Farming association welcomes ban on fracking by Ronan Dodd, 10 Jun 2017, Tipperary Star
ICSA president Patrick Kent has welcomed news that the Bill banning fracking in Ireland has now passed through all stages of the Dáil.
Commenting on the impending ban, Mr Kent said: “Fracking offers no tangible benefits to landowners or rural communities. It provides no upside for farmers but potentially a lot of downside in terms of our clean, green food image. Instead, we need the Government to strongly favour renewable energy sources which can bring multiple benefits to farmers, the environment and to rural communities while also helping the economy and climate change objectives.”
Mr Kent said that in practical terms, it meant Government support for sustainable biofuels across Europe, anaerobic digestion in Ireland and sensible policies to give certainty to plans for solar farms.
There was a compelling case to support the use of biofuels from crops grown in Europe which also provide very positive benefits in terms of animal feeds as a by-product.
He said ICSA was fighting for a smart approach to agriculture policy which provided farmers with multiple income sources including benefitting from renewables.
Republic of Ireland,fracking ban welcomed by Meadhbh Monahan, June 9, 2017, Impartial Reporter
… Sligo-Leitrim Fine Gael TD Tony McLoughlin described the passing of his Bill through the Irish Parliament as “a major moment for politics.”
The legislation now passes to the Seanad and is expected to be passed before the summer recess. The Republic would then join France, Germany and Bulgaria in banning hydraulic fracturing on land.
Meanwhile, in Northern Ireland, fracking is still permitted.
Fracking company Tamboran Resources attempted to drill an exploratory borehole near Belcoo in 2014 but were met with strong local opposition. The Australian company believes that County Fermanagh “is home to a significant natural gas resource that could provide Northern Ireland with decades of a local secure energy supply.”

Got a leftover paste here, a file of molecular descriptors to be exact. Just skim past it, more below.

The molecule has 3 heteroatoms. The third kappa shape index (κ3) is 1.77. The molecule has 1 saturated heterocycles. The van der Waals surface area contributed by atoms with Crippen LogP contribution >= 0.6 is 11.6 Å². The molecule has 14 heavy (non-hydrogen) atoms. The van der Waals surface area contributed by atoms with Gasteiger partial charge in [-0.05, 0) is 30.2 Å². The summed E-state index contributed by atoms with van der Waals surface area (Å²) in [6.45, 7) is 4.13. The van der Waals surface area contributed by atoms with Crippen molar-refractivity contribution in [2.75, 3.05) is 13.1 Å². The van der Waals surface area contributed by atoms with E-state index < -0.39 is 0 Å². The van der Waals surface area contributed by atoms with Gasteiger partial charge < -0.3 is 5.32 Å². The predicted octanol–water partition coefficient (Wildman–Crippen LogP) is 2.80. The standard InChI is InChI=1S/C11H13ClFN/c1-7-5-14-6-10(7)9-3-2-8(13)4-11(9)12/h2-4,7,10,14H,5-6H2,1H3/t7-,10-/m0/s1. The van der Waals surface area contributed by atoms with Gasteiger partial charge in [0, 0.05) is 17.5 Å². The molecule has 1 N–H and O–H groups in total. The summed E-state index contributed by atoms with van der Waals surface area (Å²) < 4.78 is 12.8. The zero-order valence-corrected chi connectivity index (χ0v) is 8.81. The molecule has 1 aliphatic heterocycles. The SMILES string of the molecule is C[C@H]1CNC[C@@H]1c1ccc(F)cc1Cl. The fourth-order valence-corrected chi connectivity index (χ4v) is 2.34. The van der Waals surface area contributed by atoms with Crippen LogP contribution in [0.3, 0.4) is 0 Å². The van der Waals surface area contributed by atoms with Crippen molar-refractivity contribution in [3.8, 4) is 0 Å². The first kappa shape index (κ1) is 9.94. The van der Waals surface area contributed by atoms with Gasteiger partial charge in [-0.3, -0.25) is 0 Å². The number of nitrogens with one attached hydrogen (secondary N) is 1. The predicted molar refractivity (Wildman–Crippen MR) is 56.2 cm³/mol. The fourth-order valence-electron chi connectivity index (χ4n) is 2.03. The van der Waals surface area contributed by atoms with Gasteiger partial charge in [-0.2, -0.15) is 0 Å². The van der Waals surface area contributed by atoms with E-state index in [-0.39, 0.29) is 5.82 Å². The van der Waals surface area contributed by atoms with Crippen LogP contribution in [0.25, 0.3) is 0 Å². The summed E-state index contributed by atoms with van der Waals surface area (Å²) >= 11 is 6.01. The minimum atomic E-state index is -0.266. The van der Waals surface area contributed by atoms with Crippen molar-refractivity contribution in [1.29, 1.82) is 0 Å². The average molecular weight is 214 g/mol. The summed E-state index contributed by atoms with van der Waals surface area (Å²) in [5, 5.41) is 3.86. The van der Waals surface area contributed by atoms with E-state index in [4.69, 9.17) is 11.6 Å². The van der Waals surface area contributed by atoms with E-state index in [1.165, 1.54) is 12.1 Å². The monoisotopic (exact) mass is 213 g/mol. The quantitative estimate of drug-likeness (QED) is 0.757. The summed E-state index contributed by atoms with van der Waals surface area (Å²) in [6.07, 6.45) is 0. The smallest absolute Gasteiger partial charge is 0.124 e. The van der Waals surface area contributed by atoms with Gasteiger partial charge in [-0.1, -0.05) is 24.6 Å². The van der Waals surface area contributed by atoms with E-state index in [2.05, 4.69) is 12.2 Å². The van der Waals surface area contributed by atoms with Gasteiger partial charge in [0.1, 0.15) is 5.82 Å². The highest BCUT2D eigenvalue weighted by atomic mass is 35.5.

Friends of the Earth have branded the development in the Republic of Ireland as “a great victory for local campaigners who have mobilised and educated themselves, their communities and their elected representatives on the threat fracking poses to local water, regional employment and global climate.”
During the Bill’s fifth stage in the Dáil on May 31, Deputy McLoughlin said: “The vast amount of research against fracking and in support of the need for this prohibition is clear and unequivocal. It includes more than 500 academic studies on geographical areas in the United States and Europe; the Sustainable Water Network Ireland research report which found that fracking poses a substantial risk to Irish rivers and lakes; and the findings of the Environmental Protection Agency’s report into hydraulic fracking in Ireland. The Concerned Health Professionals of Ireland group has also supported the Bill, noting that the ‘scientific evidence overwhelmingly shows that permitting fracking in Ireland and Northern Ireland would pose significant threats to the air, water and the health of individuals and communities here.’”
Anti-fracking campaign group, Love Leitrim – which has lobbied hard against fracking in Leitrim, Sligo and Fermanagh – stated: “This is a significant day in the campaign and one that Love Leitrim have been working towards for the past six years. All parties in the Dáil were in agreement that fracking should not take place on the island of Ireland.
“The group will continue to support a push for an all-out prohibition of fracking in Ireland.”
Friends of the Earth Ireland’s Deputy Director, Kate Ruddock, said: “All around the world communities are campaigning to keep fossil fuels in the ground and to put citizens at the heart of a new, clean energy system.
“This victory is a tribute to their solidarity.”
Sinn Féin MLA Jemma Dolan welcomed the Bill’s passage through the Dáil but said “the battle against fracking goes on.” She called for a similar ban in Northern Ireland and stated: “It is no good if fracking is banned in Leitrim but allowed here in neighbouring Fermanagh.”
A spokesman for Fermanagh Fracking Awareness Network said: “More work needs to be done to ensure fracking is also banned in Northern Ireland.” [Emphasis added]